British conrunner Martin Hoare died July 26, reportedly from infection following an emergency surgical procedure. He was 67.
Born in Newport, Wales in 1952, he went to the same nursery schools as Dave Langford who remembers him as “My oldest friend.”
In that capacity Martin gained fannish fame as the familiar accepter of Langford’s many Hugos won at overseas Worldcons. When he accepted Langford’s Best Fanwriter Hugo at Chicon 2000, he promised that an sf blockbuster based on “The Collected Hugo Acceptance Speeches of Dave Langford” was already in production as a movie.
He read Physics at Oxford and developed an interest in beer. He started working in the computer industry in 1973.
Dermot Dobson recalls another memorable accomplishment:
In the 1980s, I had an idea for a medical tele-radiology system for emergency management in neuro radiology. I developed the hardware and it was to Martin that I went to form a partnership for which he wrote the software. It spawned over a dozen academic papers, including ones that reported ImageLink had been instrumental in saving the lives of hundreds of patients and improving the outcome of many hundreds more.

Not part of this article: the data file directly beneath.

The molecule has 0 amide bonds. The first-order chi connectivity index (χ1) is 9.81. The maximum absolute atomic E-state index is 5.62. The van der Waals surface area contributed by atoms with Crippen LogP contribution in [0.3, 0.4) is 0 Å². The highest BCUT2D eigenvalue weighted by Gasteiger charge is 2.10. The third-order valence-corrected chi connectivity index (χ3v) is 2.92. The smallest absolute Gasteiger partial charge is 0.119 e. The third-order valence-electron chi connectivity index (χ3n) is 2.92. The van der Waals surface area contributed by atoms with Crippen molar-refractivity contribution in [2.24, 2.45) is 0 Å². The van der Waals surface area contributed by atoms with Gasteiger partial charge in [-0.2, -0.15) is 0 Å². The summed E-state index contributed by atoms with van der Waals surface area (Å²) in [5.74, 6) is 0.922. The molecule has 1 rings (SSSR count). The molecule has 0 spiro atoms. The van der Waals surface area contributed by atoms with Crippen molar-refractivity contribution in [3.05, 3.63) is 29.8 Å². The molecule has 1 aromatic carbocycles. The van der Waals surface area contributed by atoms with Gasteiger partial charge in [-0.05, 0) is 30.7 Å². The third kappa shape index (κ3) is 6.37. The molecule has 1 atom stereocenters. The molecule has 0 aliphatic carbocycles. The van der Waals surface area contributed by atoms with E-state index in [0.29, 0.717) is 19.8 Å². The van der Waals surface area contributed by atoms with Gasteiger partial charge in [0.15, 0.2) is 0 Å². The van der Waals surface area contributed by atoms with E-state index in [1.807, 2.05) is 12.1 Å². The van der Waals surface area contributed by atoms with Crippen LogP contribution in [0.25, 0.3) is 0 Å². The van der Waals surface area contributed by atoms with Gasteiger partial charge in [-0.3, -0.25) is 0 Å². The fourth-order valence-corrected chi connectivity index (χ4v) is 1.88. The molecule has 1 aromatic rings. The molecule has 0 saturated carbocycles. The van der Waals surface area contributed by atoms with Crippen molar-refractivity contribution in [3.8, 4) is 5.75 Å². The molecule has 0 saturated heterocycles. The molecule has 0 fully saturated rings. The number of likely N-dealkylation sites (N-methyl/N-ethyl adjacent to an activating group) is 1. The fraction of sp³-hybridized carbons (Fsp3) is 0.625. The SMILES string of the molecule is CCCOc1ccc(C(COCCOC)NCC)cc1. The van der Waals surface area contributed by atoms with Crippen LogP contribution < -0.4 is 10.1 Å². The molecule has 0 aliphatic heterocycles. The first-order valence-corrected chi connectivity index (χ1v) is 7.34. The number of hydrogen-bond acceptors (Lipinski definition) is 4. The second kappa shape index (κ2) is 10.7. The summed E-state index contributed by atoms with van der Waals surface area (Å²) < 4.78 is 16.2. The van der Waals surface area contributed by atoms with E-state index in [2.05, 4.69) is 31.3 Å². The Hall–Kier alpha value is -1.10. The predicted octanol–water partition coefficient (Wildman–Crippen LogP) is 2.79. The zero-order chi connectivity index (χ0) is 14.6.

Anders Bellis told Facebook friends, “He also had a law degree. He was a Welshman who moved to England. if I remember correctly some time during the seventies, but he was always proud of Wales and of being a Welshman.”
In his fannish career, Fancyclopedia 3 credits him as co-chair of Seacon ’84 and Helicon 2, the 1984 and 2002 Eastercons. He worked on innumerable convention committees, including acting as Division Head at ConFiction (1990 Worldcon).
Martin said he was on more Eastercon committees that anyone else. He also was known for organizing fireworks shows at British conventions. And the real ale bars he hosted were legendary. Eastercon members voiced their thanks for all by voting him the Doc Weir Award in 2015, traditionally given to good guys and unsung heroes.
Martin was predeceased by his wife, Jean, in 1999.
Update: David Langford adds that nursery school was just the beginning — followed by their years together in “junior school, secondary school and Oxford college (Brasenose). After some divergence caused by job choices, we also ended up living in Reading. I was best man at all three of his weddings, the last to Jean; it was pointed out today that he died exactly twenty years after her.”
[Thanks to David Langford and Marcia Illingworth for the story.]